ISBN: 0060780835

Chapter One

Lesson # One
Read The Fine Print

the eroto-utopians of upstate new york

John Humphrey Noyes's sexually adventurous Perfectionist commune was one of the most successful utopian religious groups in 19th-century America. Alas, the devil was in the details.

If you found yourself living near Putney, Vermont, in 1847, it would have been hard to ignore the gossip that was rampant in local sewing circles, and harder still to resist the temptation to ask a few curious questions. For the past six years, John Humphrey Noyes, a local boy and renegade former licensee of the Yale Theological School, had been leading a rather unorthodox Christian community in that orthodox New England town. Utopian experiments weren't unusual during that period; similar groups such as the Shakers and the Mormons were just getting started as well. But Noyes's "Perfectionist" gospel had a particularly interesting twist -- its enthusiastic embrace of sex as a means of spiritual enlightenment.

In marketing terms, this is what later became known as a unique selling proposition. The Shakers had one, too, but they were pushing celibacy, a tough sell even inVictorian America, and certainly a deterrent to recruiting and a hindrance to longrange viability. The Mormons allowed men to take more than one wife, but not everyone saw that as a win-win. Noyes and the Perfectionists, on the other hand, were suggesting that the way to godliness was by doing the nasty -- early, often, and with a smorgasbord of willing and like-minded partners. Their approach to spirituality was built around a marginal theological concept that, in more ways than one, promised heaven on earth. By the end of 1846 at least four couples among Noyes's approximately forty followers were actually practicing the "complex marriage" system that they preached (including Noyes, his wife, two of his sisters, and their husbands), and in doing so they embarked on one of the most remarkable -- and controversial -- social experiments in American history.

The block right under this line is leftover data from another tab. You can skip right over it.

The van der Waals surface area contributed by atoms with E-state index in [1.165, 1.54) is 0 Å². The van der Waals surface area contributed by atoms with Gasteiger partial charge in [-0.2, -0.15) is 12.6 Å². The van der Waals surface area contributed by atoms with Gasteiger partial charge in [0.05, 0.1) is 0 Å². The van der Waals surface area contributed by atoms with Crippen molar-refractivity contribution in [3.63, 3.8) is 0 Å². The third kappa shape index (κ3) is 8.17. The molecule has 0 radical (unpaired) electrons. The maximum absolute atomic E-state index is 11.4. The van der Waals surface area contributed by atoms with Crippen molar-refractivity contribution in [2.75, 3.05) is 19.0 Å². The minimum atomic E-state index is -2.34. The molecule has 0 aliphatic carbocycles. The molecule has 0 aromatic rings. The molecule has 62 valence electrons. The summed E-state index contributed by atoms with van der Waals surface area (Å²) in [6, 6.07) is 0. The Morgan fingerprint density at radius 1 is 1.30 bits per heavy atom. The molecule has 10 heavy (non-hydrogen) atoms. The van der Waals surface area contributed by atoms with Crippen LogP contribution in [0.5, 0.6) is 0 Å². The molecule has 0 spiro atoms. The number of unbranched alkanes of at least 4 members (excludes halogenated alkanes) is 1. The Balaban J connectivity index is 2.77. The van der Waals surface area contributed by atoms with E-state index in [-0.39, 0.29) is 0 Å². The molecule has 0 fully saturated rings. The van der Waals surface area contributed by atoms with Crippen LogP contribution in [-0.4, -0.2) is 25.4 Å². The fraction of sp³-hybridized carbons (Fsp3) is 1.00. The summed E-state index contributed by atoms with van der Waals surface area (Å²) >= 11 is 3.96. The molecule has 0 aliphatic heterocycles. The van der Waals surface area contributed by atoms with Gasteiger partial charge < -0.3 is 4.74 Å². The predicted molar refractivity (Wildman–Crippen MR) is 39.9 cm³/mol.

But to the pious citizens of Putney in those fledgling days of Noyes's grand plan, the defrocked preacher appeared to be hosting a kinky Victorianera swingers' club under the convenient guise of religion. Even today, a skeptic might draw the same conclusion, especially after a recent revelation that Noyes once suggested that the Perfectionists could "conquer shame" by having sex onstage in front of an audience. The scandalous tales of spouse swapping and Noyes's unapologetic defense of complex marriage were enough to work the locals into a lather, and on October 25, 1847, a county court in Putney issued a writ for Noyes's arrest on two counts of adultery and "adulterous fornication." His arrest was preceded by dark threats and loose talk about lynch mobs in this life and eternal damnation in the next, and the controversy eventually prompted Noyes and his followers to flee Vermont for New York State, where they joined with another group of Perfectionists on land along Oneida Creek in Madison County to build what outsiders imagined was a 19th-century version of Plato's Retreat.